Has Santa Clause Already Passed Wall Street By?
The broad market has been very kind to us this fall in allowing us to catch an impressive rally near the August low and up to the current high for the year (as measured by the S&P 500 index). This rally was against the consensus thinking heading into the presidential election, a time of general fear and worry over terrorism, the price of oil, election-related concerns, etc. And of course, it wouldn't be autumn without those annual forecasts of an "October Crash" that many analysts presented. But in true contrarian fashion, the market did the opposite of what the super bears expected and went the other way.
This brings us to where we are now. The consensus on Wall Street expects the market to give us another rally based on "seasonal tendencies." The analysts on CNBC act as if this so-called "Santa Clause rally" is a given since almost every year produces an impressive flourish in the stock market as we close out the year.
Normally I'd be in agreement with them, and admittedly I was up until very recently. But a turn of events has let me to believe that Santa Clause has probably already passed through town and won't be coming again this Christmas season. In other words, the market has likely seen its top for the year.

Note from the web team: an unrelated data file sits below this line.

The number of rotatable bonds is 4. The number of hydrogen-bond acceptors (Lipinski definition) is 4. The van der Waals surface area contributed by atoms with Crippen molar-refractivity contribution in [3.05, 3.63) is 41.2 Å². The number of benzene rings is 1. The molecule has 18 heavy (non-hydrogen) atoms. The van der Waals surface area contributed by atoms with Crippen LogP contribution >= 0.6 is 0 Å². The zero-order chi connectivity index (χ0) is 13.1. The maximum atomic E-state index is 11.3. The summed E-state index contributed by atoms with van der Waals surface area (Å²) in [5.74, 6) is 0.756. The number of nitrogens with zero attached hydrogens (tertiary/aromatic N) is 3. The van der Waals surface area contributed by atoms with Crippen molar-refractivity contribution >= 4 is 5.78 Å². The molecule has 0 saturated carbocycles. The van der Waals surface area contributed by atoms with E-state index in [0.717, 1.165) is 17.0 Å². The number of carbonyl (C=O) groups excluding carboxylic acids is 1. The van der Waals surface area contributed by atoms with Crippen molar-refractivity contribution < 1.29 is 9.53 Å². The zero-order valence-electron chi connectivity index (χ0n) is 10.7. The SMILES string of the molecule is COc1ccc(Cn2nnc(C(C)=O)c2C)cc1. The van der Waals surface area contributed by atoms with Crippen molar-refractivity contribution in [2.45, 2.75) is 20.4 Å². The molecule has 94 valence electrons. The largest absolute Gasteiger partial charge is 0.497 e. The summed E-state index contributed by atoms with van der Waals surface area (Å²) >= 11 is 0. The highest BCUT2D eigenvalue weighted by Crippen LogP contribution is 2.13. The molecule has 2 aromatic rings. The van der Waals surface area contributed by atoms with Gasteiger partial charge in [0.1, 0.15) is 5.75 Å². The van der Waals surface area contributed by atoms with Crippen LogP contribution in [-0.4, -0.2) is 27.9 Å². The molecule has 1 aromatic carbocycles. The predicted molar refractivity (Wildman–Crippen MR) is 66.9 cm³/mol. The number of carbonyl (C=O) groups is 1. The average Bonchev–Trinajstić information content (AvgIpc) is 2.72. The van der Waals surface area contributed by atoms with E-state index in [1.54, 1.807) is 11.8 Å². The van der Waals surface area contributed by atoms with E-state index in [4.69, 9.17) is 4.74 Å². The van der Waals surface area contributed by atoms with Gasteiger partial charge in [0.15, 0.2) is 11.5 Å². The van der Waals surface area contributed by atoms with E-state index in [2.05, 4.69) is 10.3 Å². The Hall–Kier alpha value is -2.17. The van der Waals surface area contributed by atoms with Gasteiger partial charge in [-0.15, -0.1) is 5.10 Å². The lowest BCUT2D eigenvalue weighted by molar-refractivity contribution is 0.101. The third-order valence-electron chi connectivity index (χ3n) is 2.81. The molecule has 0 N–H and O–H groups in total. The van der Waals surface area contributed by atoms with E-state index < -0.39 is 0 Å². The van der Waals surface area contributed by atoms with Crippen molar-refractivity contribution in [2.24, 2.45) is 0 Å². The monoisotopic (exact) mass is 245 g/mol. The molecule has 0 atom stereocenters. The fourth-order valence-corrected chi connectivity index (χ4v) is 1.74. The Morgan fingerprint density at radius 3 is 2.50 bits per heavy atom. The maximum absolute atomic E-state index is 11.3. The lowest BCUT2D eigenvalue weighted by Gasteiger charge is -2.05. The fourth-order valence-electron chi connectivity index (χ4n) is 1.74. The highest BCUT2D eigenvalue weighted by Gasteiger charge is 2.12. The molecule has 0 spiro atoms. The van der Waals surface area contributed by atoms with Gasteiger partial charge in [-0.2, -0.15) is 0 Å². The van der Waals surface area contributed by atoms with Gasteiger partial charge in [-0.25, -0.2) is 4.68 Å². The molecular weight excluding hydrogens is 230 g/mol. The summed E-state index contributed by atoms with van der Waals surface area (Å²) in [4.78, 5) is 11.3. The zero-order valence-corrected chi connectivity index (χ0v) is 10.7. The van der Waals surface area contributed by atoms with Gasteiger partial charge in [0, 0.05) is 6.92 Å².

As you know, in the immediate-term I favor using the 5/10/15-day moving averages, which are a derivative of the 30/60/90-day MAs but on a smaller scale. The Dow this week closed below its 15-day moving average, which signals an immediate-term topping process well underway. In fact, despite today's rally the Dow was unable to close back above its 5/10/15-day moving averages. To me this is a sign of immediate-term weakness.
The three pillars of my technical approach to the immediate-term are the 5/10/15-day MAs, the daily stochastics indicator, and the daily MACD indicator. In each of the three major indices, the stochastics and the MACD indicators have recently turned down with the MACD in the Dow 30 index confirming an immediate-term sell signal today.
I believe conservative traders should limit their exposure to the market in the immediate-term before we see how low the market will correct. While my overall outlook for early 2005 remains bullish, I believe we could be hitting a "speed bump" as we end 2004 and head into 2005.